The Hyperpessimist

The grandest failure.

Audio-debugging a Bicycle

Lately I had a number of interesting observations. When your bike is properly maintained, it creates a specific sound pattern when you ride it. Most of the time you can hear your tires rolling off the tarmac (depending on the tire profile, a different type of sound) and you can also hear the chain going through your derailers [sic!]. In my case I can also hear my spokes in the wind because they are flat and cut the air. That’s usually all you should be hearing and for the most part it stays the same. Often, you can’t even hear the chain, just when you pass a wall or cars then the sound reflects back to you.

now due to this unchanging nature, your brain starts to get that pattern and you are able to figure out irregularities.

One of the irregularities for me was that the chain seemed to change the sound pattern. It was still constant, but it had a different pitch. This is interesting, because it means that it probably affects the whole chain. What might be the cause of it? Applying Occam’s Razor you come to the conclusion that the simplest possibility might be the chain needed lubrication. So I put on some oil and lo and behold, the sound pattern returned to the well known “correct” humming.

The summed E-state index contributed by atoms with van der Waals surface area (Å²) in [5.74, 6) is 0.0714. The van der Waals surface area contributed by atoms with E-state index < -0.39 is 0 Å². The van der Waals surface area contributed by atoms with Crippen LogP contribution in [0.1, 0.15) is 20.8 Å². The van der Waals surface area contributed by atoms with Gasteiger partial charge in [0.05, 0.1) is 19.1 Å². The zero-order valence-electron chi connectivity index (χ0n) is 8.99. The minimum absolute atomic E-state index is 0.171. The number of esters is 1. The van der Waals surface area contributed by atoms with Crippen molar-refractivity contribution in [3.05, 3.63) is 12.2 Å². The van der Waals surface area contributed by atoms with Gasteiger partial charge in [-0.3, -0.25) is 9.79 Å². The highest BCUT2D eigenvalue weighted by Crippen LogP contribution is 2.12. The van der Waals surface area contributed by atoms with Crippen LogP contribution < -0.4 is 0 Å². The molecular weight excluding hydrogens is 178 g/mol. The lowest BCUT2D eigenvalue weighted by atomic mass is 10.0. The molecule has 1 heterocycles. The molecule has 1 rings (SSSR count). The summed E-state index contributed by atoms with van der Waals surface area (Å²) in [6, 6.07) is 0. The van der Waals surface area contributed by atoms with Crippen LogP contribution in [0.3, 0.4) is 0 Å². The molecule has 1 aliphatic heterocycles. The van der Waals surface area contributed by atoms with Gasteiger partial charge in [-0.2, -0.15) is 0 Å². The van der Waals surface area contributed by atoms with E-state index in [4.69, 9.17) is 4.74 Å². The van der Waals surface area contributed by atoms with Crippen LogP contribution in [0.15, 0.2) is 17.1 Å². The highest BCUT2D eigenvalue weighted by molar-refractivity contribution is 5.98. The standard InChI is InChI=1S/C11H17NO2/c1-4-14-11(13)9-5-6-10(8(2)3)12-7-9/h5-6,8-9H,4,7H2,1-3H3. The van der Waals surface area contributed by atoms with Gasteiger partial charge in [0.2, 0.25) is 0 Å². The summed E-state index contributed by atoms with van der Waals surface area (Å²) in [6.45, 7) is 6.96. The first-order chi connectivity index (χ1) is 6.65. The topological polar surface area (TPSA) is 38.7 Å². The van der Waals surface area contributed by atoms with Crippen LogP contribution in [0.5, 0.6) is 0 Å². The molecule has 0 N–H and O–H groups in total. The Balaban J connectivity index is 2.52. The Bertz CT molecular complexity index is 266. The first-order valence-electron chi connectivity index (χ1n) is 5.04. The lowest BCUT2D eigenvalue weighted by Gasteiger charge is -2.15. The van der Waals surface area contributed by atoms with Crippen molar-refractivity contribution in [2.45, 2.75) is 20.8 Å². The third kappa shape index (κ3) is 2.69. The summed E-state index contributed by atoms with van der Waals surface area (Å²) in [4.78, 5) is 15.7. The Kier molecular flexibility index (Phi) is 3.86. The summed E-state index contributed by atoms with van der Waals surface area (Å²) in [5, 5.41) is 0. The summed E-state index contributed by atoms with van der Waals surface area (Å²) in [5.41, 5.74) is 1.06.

A different example of this was when my bike started to make an irregular rasping noises. Like thread against metal. The sound seemed to come from the back, further back than the rear dereiler. The prime candidate was the wheel, which extends a good deal behind the dereiler. The only thread I could think ok was the threading on the valve. So after screwing on a counter nut on the valve (which I did not de before since it was not a problem), the noise went away.

So you see, listening to your bike is a great method of debugging.